The Malta Independent 17 August 2022, Wednesday

Smart specialization

Owen Bonnici Friday, 14 January 2022, 08:32 Last update: about 8 months ago

One of the questions which is most frequently being posed, either directly or indirectly, in the various opinion articles and editorials is:  how do we want our economy to grow?  The perspective and the way how the argument is put forward changes according to the author, but by and large the bottom line is constant and the same and it is all about the direction we need to take for the economy of the future.


Some authors criticise this or that aspect of our economic model and each one has his or her own different point of view.  But there is a point which everyone agrees upon – and that is the need to support research and innovation.

I am personally very critical of the Nationalist Party and the Opposition in general.  Their priorities are wrong, the style is complete disaster, their agenda is dictated by other satellite movements outside of the party and they simply do not have anything to communicate out there, let alone inspire hearts and minds.

However, I do have to congratulate Opposition MP Claudio Grech for the way he is shadowing the research and innovation portfolio.  He is constructive in his approach, provides support when it is needed for the national interest and he is truly a pleasure to work with.

I can safely say that there is therefore practical national consensus on the need to prioritise research and innovation, and this for an endless lists of reasons.  The decision to have a fully-fledged Ministry for Research and Innovation for the first time back in November 2020, albeit with a modest budget which is now slowly growing, was certainly a step in the right direction.

Theory and practice have shown, time and again, that turning challenges and opportunities into new products and services is the way to go if we want to keep pace with the top performing countries.  And one of the things which is very useful, if not essential, is precisely that of having a smart specialization strategy.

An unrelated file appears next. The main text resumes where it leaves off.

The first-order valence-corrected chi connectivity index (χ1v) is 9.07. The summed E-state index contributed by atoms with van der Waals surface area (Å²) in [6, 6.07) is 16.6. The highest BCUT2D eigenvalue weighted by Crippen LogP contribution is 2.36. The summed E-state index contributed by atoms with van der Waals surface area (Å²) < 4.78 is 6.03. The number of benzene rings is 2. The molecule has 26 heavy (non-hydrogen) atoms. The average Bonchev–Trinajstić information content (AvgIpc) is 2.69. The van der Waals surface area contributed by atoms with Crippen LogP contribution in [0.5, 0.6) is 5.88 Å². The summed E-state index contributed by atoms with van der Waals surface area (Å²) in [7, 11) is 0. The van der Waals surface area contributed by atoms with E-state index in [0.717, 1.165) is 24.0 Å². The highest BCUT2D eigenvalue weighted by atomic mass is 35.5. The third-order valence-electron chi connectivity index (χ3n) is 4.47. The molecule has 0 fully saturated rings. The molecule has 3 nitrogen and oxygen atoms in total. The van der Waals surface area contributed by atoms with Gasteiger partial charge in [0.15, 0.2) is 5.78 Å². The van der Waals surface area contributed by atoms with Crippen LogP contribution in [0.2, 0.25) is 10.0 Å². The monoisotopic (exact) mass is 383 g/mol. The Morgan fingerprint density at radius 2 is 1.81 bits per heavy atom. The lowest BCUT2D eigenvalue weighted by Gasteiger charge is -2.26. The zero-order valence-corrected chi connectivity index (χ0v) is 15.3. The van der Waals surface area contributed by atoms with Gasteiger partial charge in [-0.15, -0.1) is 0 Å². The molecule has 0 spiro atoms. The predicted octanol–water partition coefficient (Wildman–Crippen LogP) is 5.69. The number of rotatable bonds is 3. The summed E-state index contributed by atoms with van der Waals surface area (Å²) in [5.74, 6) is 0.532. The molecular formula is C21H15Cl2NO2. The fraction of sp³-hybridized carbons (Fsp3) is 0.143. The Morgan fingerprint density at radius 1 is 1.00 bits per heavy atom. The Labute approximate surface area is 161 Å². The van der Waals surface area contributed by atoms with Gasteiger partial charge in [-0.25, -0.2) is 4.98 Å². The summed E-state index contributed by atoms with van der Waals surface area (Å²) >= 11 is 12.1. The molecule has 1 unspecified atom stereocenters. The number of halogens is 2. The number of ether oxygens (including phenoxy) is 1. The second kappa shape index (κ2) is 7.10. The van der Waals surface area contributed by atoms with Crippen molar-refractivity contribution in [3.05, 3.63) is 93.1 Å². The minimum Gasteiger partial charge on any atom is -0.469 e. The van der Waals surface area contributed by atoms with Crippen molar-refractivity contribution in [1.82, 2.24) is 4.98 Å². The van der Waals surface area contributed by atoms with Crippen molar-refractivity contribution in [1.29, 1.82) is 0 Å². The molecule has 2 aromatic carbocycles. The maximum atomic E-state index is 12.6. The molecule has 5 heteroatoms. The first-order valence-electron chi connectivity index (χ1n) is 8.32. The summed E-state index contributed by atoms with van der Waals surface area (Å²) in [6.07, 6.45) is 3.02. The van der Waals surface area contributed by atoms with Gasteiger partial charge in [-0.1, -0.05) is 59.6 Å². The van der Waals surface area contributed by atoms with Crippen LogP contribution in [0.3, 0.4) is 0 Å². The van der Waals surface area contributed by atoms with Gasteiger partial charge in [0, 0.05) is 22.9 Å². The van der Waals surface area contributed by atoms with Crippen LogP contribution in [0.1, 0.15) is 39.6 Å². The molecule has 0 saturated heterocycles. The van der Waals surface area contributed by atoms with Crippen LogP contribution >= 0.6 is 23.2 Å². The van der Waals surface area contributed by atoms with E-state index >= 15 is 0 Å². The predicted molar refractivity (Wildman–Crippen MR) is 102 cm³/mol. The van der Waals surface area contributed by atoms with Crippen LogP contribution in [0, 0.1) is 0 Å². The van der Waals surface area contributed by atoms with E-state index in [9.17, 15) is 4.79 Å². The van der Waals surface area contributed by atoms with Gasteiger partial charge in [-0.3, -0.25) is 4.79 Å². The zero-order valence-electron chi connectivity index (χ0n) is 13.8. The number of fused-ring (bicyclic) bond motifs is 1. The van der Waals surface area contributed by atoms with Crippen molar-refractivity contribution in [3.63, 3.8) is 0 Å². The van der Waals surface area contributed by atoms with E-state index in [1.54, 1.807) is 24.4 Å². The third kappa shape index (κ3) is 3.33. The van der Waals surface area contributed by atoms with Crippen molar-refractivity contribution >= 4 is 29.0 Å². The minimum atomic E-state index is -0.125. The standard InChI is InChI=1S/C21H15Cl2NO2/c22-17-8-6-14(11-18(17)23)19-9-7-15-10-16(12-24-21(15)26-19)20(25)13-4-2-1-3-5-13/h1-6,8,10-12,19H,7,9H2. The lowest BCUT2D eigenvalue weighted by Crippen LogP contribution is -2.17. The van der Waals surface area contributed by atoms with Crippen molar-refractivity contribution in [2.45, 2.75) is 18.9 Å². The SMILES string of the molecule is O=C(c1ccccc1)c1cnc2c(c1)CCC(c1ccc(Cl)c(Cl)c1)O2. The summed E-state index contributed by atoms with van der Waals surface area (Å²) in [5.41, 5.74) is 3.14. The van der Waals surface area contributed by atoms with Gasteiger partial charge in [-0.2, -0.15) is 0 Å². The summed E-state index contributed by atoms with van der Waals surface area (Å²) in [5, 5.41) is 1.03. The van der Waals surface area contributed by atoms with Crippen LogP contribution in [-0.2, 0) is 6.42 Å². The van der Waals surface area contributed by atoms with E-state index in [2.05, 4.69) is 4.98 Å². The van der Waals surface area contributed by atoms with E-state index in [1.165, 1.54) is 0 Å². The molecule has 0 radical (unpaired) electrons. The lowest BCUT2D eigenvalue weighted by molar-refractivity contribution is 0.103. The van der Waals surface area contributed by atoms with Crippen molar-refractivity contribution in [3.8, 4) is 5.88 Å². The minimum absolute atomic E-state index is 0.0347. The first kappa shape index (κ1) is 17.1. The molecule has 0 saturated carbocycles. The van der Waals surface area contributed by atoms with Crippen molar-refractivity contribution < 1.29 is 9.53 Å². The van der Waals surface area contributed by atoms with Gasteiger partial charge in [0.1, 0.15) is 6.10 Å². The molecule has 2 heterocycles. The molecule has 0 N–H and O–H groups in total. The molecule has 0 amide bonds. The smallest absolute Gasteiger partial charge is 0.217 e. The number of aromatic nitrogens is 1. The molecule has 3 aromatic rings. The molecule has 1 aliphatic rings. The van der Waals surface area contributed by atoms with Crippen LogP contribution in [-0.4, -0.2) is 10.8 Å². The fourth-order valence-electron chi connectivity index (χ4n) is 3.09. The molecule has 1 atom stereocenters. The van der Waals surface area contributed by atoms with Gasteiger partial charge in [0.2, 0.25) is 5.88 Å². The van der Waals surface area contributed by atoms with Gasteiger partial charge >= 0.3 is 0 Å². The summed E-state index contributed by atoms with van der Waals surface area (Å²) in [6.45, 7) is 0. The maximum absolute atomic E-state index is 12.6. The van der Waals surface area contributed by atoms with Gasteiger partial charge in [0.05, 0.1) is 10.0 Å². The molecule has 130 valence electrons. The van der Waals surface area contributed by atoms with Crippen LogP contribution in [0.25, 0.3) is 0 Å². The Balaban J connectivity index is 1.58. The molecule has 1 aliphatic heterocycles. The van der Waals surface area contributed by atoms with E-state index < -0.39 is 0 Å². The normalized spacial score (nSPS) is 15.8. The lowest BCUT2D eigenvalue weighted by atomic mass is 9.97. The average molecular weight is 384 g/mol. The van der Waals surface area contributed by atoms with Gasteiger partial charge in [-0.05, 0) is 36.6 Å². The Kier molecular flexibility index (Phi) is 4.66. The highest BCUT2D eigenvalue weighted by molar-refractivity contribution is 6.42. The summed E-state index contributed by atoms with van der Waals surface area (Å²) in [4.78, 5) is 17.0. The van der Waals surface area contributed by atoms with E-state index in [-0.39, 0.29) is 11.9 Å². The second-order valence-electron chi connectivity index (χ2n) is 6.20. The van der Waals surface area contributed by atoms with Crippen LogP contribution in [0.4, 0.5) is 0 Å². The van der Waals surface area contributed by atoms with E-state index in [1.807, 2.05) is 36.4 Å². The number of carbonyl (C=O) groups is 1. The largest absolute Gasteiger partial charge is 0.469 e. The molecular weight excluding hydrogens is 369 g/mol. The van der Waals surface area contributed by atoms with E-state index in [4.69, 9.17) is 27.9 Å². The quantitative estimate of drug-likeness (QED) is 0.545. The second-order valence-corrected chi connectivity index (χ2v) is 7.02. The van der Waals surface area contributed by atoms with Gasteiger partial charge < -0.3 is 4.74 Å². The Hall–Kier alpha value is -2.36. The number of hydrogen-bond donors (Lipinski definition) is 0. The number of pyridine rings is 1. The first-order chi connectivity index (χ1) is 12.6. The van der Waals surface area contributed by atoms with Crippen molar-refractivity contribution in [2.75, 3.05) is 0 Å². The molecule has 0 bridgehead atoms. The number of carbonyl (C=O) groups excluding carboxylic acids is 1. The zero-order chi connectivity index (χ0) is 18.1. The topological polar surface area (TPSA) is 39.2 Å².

And that is exactly what we did, following extensive consultation with the stakeholders here and elsewhere and the European Commission in Brussels.

Smart specialization puts innovation-led growth at its core but encourages contextualization, such that actions and measures are adapted to a particular country or region’s realities and needs on the ground.

The smart specialization strategy (RIS3) which we launched this week provides Government’s clear priorities for investment in innovation over the coming years up to 2027. It identifies areas of potential growth where Malta has already shown that it has the possibility to develop further with the right level and type of support.

Some might argue that too many priority areas have been identified in the document. I believe that as a small, open economy, Malta cannot afford to put all its eggs in one basket. I am convinced that we have the right balance in terms of number and breadth of identified sectors.

Some sectors are more traditional. Others are relatively new. But in all sectors identified, Malta already has in place several of the building blocks necessary for more and better economic performance. Our researchers are excellent professionals with a hunger to succeed.  They now need the right kind of help to take them to the next level.

What this help will look like will depend on each area’s identified needs and potential, as the Strategy itself explains in a lot of detail. There will not be a one-size-fits all approach.

We will be spearheading a dedicated implementation structure for this RIS3, to ensure that all relevant stakeholders remain involved at the implementation stage and to ensure that the operationalization of the strategy remains on point to target each sector’s needs. It is also for this reason that I will seek to ensure that as wide an array of instruments as possible is available to make this strategy a reality.